(Singleton, the author of the 1991 book “Of Foxfire and Phantom Soldiers,” passed away at the age of 79 on July 19, 2007. A longtime resident of Monroeville, he was born to Vincent William Singleton and Frances Cornelia Faile Singleton, during a late-night thunderstorm, on Dec. 14, 1927 in Marengo County, graduated from Sweet Water High School in 1946, served as a U.S. Marine paratrooper in the Korean War, worked as a riverboat deckhand, lived for a time among Apache Indians, moved to Monroe County on June 28, 1964 and served as the administrator of the Monroeville National Guard unit from June 28, 1964 to Dec. 14, 1987. He was promoted from the enlisted ranks to warrant officer in May 1972. For years, Singleton’s columns, titled “Monroe County history – Did you know?” and “Somewhere in Time” appeared in The Monroe Journal, and he wrote a lengthy series of articles about Monroe County that appeared in Alabama Life magazine. It’s believed that his first column appeared in the March 25, 1971 edition of The Monroe Journal. He is buried in Pineville Cemetery in Monroeville. The column above and all of Singleton’s other columns are available to the public through the microfilm records at the Monroe County Public Library in Monroeville. Singleton’s columns are presented here each week for research and scholarship purposes and as part of an effort to keep his work and memory alive.)

Friday, December 14, 2018

The Evergreen Courant's News Flashback for Dec. 14, 2018

Old-fashioned whiskey still from the 1930s.

DEC. 13, 2012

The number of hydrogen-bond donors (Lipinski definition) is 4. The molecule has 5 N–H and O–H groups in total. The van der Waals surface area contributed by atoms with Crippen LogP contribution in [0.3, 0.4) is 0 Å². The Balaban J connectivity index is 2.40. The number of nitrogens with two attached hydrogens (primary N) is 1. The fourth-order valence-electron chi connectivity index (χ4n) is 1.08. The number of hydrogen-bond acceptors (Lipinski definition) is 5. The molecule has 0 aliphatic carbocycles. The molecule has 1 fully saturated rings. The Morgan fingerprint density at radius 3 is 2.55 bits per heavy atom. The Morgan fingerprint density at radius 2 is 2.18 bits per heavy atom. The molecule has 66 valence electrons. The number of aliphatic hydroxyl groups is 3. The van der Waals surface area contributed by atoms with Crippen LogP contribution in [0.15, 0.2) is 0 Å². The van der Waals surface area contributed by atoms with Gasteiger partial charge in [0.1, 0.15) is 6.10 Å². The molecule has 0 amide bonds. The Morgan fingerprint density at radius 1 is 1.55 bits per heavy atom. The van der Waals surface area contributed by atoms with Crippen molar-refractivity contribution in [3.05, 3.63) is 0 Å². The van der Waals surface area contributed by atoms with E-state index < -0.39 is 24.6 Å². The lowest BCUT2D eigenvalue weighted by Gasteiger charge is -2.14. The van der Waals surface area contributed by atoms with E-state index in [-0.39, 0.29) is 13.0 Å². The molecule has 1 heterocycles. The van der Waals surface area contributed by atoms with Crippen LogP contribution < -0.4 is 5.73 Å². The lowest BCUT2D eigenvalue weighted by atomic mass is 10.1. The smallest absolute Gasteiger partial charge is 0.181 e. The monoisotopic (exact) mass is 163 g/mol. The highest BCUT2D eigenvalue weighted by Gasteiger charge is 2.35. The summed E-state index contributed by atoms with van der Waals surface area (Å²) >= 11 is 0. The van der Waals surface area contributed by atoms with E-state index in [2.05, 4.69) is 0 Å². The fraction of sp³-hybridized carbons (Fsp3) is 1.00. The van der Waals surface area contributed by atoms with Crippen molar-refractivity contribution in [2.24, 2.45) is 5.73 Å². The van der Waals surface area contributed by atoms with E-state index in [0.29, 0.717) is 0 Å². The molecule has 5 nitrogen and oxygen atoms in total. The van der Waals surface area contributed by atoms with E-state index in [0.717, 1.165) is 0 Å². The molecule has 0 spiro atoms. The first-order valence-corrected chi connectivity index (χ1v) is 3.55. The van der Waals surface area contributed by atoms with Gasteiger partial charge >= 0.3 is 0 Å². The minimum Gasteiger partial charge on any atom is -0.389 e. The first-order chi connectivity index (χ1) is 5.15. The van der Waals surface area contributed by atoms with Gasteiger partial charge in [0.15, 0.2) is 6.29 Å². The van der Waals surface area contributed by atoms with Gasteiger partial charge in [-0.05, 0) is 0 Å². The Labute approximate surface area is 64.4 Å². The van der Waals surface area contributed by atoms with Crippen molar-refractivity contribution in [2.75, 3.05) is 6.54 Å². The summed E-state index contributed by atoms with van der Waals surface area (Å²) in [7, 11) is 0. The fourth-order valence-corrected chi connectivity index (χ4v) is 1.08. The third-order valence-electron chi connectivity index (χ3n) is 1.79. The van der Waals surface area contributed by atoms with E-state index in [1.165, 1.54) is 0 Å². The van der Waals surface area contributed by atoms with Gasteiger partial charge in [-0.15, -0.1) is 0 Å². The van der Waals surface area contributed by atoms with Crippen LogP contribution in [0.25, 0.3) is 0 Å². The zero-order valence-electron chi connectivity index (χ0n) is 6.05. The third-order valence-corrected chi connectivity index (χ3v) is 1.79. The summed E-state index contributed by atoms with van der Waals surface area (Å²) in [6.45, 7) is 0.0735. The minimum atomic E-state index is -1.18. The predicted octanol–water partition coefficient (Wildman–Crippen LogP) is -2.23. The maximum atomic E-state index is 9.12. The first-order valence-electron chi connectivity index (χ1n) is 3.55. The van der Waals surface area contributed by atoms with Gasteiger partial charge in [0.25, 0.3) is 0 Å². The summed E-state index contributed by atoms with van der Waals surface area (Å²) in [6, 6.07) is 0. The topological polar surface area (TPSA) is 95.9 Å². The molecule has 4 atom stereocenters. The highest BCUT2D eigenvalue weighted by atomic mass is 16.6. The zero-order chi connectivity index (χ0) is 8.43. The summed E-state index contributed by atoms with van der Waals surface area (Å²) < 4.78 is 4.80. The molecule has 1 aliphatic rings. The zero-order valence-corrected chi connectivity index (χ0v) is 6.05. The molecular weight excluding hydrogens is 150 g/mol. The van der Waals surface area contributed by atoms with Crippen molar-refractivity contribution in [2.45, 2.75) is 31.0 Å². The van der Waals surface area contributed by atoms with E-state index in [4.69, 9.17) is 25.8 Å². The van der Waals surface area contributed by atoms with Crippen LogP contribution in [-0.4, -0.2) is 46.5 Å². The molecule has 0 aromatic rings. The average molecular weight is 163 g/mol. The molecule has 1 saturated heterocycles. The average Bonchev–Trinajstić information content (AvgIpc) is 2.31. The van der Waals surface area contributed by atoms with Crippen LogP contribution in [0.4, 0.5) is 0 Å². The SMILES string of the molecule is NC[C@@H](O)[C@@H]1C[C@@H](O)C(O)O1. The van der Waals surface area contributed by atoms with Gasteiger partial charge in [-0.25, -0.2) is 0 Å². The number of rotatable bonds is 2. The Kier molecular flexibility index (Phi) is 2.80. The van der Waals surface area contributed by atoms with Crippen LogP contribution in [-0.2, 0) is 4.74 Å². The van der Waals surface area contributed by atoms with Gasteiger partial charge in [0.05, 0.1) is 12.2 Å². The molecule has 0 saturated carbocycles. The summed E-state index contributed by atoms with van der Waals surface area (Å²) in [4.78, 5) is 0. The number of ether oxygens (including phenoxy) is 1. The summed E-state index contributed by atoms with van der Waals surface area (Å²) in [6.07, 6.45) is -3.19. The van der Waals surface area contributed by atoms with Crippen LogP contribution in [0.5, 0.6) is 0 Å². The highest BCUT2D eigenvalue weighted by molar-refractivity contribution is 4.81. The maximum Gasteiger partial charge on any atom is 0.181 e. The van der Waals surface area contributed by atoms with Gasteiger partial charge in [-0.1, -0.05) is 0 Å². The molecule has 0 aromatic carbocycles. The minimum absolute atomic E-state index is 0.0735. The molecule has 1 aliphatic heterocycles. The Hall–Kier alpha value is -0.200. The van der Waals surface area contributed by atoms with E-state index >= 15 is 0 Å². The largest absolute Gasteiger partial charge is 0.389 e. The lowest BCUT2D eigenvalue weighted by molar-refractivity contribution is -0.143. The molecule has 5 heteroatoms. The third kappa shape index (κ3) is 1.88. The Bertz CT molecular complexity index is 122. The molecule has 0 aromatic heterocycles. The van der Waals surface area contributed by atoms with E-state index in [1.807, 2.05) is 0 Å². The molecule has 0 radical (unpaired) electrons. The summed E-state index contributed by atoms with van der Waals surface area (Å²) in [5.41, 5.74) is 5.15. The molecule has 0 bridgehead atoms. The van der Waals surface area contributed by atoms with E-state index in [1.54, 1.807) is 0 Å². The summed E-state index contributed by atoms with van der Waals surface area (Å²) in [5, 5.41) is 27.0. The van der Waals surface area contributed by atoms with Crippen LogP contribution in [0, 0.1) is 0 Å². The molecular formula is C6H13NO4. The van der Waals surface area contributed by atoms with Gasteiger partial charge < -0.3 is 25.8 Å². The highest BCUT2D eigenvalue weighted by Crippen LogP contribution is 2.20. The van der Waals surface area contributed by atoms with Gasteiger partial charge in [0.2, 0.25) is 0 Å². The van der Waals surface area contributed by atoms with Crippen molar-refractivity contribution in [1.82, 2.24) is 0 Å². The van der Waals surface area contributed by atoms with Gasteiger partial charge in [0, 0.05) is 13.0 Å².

Evergreen weather observer Betty Ellis reported no rain between Dec. 3 and Dec. 9. She reported highs of 77 degrees on Dec. 3 and Dec. 4 and a low of 49 on Dec. 5.

Local UFO mystery deepens this week: The mystery surrounding the UFO reports made in Conecuh County over the past several weeks only deepened during the past week as more witnesses reported seeing strange lights in the night sky.
During the past week, a woman reported that she and her 16-year-old daughter saw a “weird light that blinked red, blue and white” Wednesday of last week and on Sun., Dec. 2, near their home on County Road 15 in the Baggett’s Chapel community.
“Whatever it was moved real fast and went west toward Lenox and Deer Range,” the woman, who spoke on the condition of anonymity, said. “And it was real quiet. We hear planes all the time from the airport in Evergreen, but whatever this was, it didn’t make any sound at all.”
The woman and her daughter spotted the unidentified light around 9 p.m. on Wednesday of last week and around 8:45 p.m. on Dec. 2. On both occasions, they were able to see the object for 15 to 20 minutes, she said.
“I thought it was a star at first,” she said. “But then it got bigger and started to move around, and I knew then that it couldn’t be a star.”

DEC. 1, 1988